Last Wednesday, the government filed notices with the Ninth Circuit in Karnoski v. Trump and in the D.C. Circuit in Doe 2 v. Trump, informing the courts of the government’s intent to seek expedited review by the Supreme Court, bypassing the regular appeals process if necessary. In each case, the government is appealing preliminary injunctions which currently block implementation of a policy barring transgender individuals, with few exceptions, from serving in the military.
Latest in Transgender Servicemembers
Document: Trump Administration Seeks Emergency Stay of Order to Produce Privilege Log in Transgender Servicemember Ban Litigation
On Monday, the Trump administration applied to the Supreme Court for an emergency stay of a district court order in litigation related to the transgender servicemember ban. A district court ordered the government to produce a log of evidence it believes is subject to presidential communications privilege. The government argues that a 2004 case should protect the government from doing so. The full application is below.
A little over a year ago, on July 26, 2017, the president tweeted:
After consultation with my Generals and military experts, please be advised that the United States Government will not accept or allow......
On Aug. 25 2017, President Trump ordered the U.S. government to not accept or allow transgender individuals to serve in the U.S. military. Two plaintiffs, Jane Doe 1 and Jane Doe 2, subsequently filed a lawsuit seeking to block the memorandum and sought a preliminary injunction. The court granted the preliminary injunction in Oct. 2017.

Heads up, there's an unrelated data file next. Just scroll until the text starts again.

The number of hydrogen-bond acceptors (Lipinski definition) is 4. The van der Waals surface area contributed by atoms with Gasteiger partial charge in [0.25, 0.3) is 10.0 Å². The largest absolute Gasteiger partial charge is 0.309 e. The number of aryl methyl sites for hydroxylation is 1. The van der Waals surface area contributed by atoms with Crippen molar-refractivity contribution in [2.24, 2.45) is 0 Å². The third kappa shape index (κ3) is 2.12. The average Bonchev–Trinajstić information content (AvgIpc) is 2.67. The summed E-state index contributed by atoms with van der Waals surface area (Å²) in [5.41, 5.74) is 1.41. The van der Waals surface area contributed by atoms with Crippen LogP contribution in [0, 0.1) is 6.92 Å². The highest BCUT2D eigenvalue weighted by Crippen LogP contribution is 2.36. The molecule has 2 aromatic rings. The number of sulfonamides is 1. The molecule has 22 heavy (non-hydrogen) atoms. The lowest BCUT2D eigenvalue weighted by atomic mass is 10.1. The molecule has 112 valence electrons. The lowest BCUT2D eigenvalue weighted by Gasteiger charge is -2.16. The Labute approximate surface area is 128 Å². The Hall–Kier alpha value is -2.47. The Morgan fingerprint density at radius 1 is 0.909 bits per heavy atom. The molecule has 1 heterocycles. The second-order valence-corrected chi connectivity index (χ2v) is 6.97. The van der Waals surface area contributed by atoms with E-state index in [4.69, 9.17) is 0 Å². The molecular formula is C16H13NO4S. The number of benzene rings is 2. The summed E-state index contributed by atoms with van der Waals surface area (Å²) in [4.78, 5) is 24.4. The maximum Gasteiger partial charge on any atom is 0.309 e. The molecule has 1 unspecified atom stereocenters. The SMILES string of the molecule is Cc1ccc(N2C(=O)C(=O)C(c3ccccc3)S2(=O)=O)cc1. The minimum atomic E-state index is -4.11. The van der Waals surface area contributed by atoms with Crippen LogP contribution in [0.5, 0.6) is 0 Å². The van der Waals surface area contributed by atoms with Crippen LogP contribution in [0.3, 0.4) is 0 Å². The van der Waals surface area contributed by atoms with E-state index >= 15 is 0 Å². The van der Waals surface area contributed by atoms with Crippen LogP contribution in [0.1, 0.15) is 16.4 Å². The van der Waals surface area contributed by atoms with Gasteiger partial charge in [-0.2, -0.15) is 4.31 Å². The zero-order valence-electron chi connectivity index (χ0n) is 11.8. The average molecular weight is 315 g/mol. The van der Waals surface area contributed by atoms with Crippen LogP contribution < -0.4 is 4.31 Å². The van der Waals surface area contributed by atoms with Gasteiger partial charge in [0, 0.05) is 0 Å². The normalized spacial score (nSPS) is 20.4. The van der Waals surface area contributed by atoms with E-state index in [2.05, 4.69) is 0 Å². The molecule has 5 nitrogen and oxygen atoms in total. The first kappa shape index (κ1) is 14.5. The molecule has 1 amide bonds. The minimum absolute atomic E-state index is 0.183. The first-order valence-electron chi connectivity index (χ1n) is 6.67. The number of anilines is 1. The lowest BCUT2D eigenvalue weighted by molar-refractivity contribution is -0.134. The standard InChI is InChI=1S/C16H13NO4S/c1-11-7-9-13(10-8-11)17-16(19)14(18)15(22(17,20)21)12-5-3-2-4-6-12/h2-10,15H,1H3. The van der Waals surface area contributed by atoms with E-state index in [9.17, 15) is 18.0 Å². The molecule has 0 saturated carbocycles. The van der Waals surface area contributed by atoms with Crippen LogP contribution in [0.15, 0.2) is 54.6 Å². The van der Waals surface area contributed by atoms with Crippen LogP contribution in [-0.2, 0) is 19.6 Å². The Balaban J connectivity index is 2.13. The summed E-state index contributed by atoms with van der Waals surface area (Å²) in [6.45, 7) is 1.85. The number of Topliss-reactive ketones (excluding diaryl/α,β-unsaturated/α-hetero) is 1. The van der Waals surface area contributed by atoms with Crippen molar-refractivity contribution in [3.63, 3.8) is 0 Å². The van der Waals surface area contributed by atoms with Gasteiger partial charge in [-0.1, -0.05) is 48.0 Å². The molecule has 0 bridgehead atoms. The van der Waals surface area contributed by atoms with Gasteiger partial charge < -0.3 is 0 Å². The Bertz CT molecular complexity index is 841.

Judge Colleen Kollar-Kotelly of the U.S. District Court for the District of Colombia issued two rulings on Aug. 6 in the case of Doe v. Trump.
On Friday, April 13, the U.S. District Court for the Western District of Washington ruled that its preliminary injunction on the president’s ban on military service by openly transgender individuals will remain in effect. The court also ruled to make transgender people a protected class, citing the systemic oppression transgender individuals have long faced. The court’s ruling is below:
On March 23, the Trump administration released a new order restricting the ability of transgender individuals to serve in the military.
On March 23, President Trump announced a new policy limiting the ability of transgender people to serve in the U.S. military, based on a recommendation prepared by Defense Secretary James Mattis. Trump's memo, Mattis's memo and the Defense Department study on which Mattis's memo is based are all included below.
Summary: D.C. District Court Rejects Government Motion for a Stay in Transgender Servicemember Litigation
On Dec. 11, Judge Colleen Kollar-Kotelly of the U.S. District Court of the District of Columbia denied a government motion in Doe v. Trump that requested a partial stay of an Oct. 30 injunction that required the government to allow transgender servicepeople to enlist in the military starting Jan. 1 pending appeal (“the accession policy”).
Judge Colleen Kollar-Kotelly denied the government's request for a partial stay of the court's Oct. 30 injunction, which required the military to allow prospective transgender enlistees by Jan. 1. The full order is below.
Summary: Stone v. Trump U.S. District Court for the District of Maryland Memorandum Opinion and Preliminary Injunction
On Nov. 20, Judge Marvin Garbis of the U.S. District Court for the District of Maryland issued a memorandum opinion and preliminary injunction against the government in Stone, et al., v.